There is no doubt that both my physical and mental health have deteriorated in the three years since my wife’s death. I have slowed down, cannot do the things I used to do and frequently have no motivation to do very much except for my writing, reading, and being a loyal companion to my loving Israeli Kalba Cnaanit.
I am painfully aware of my diminished health and have begun to resent the good offered advice from my three children. Noting that I cannot walk well, losing my balance frequently and falling occasionally, they constantly advise me to join groups for yoga, exercise groups for senior citizens, to take adult education classes offered by many schools, to take daily walks…all in loving attempts to get me to move my body and to strengthen unused muscles.
Walking has become increasingly difficult and often painful for me. The cane I use for support does not always prevent me from falling but in some unusual way it helps me to find the needed leverage to pull myself up again.
My son is also my primary care physician and calls me daily to inquire what I have done on that day and did I remember to take the 10 assorted pills, 5 in the morning and 5 at night, which he prescribed for me.
My daughters watch my diet and chastise me when I eat too much of the forbidden carbohydrates and sugar which I enjoy (and eat them secretly). This week my son took a blood test from me and later informed me that while my glucose sugar should be 100 or lower, it was on that day 169… much too high for a diabetic. And the A1C should normally be 6, while mine was 7.1.
If I get caught cheating on an extra piece of chocolate cake wetted down with a glass of coca cola, you can probably hear their loud shouts in Tel-Aviv and Haifa. Of course, they mean well. They are concerned for me. They smother me with an abundance of love. But I tell them it doesn’t really matter what or how much I eat at my age. The grave will await my arrival at the right time.
On Tuesday and Wednesday of the past week, I had no energy at all and preferred to remain in my bed for most of the time. When walking from the bedroom to the kitchen, my legs were wobbly and I lost my balance (which is one of the major sources of my physical ailments). I felt as if I would faint. Two aspirin tablets and a tall glass of water did not alleviate my discomfort. It lasted the better part of two days.
On Thursday morning I encountered more serious anxiety. It was difficult to lift my legs .If I tried to walk in a straight line, my legs pulled me sometimes to the left and sometimes to the right. I had to lean against a wall and hold on to a table in order to be able to stand without falling.
I telephoned my son in his medical office and he was very concerned that my symptoms could possibly be a stroke (shevetz mochi). He insisted that I go directly to the neurologist and when I said I preferred not to go at this time, he threatened to send an ambulance to take me by force.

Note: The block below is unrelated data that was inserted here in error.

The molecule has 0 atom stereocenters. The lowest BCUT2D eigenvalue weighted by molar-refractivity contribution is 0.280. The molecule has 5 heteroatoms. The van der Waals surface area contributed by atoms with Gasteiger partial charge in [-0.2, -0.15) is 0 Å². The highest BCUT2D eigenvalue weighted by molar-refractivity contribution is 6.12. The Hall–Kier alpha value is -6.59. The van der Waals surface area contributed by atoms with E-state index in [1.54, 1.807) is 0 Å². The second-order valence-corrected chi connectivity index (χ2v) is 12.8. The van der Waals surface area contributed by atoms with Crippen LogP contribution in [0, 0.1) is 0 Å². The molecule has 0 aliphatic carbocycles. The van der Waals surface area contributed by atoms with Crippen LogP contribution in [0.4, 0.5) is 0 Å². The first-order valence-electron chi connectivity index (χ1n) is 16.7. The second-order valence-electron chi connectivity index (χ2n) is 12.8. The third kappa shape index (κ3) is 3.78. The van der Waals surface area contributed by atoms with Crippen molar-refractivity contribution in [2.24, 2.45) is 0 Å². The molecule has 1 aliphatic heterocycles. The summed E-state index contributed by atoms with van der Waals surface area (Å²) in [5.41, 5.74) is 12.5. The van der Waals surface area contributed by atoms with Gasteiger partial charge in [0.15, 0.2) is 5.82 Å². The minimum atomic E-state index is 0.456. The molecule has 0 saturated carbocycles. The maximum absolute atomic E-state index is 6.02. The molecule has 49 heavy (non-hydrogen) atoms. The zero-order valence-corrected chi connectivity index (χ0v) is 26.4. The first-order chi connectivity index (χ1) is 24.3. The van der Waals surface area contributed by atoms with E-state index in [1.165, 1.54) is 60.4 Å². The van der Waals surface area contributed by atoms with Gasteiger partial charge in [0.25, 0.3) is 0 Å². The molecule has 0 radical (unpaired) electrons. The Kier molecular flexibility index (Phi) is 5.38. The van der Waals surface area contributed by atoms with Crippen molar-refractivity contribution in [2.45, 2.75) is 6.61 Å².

So I made the 20 minute drive and the neurologist was waiting for me. As we walked into his office he asked me : nu? Ma kara l’cha?” (What’s happened to you?) and I replied in one word: et zikna (old age). The promised golden years of old sage had turned into rust for me.
After a thorough mental and physical examination he telephoned the radiology department to inform them that he was sending Dr. Ben-Sorek’s father to them immediately for an MRI of the brain.
The technician noted that I was nervous and frightened and he was very gentle and explained all the procedures telling me what to expect… loud bells ringing, hammers banging and an assortment of loud volume lasting some 30 minutes.
When I was released from the table in the radiology unit, the presiding doctor who read the results shook my hand and said “go home; your brain is healthy, there is no sign of a stroke”. I can’t remember how many times I said “Todah l’El, todah l’El”, giving thanks to God for preserving me in life and in health.
The most important epic of the MRI procedure was the very happy news that I really do indeed have a brain. A healthy one.
Needless to say, my children rejoiced at the welcome news. But they still continue to noodge me to try yoga, stretching exercises and long daily walks.
But now that the neurologist and I both realize that I have a healthy brain, he must now aid me in learning how to walk without falling and how to prevent leaning to the right side or to the left side.
The right side is OK. But I don’t ever want to be called a left-ist.
If I lose my balance, hopefully it will be only on the right side…the side of the Blue and White and a dream of a Gantz-Lapid victory on April 9th.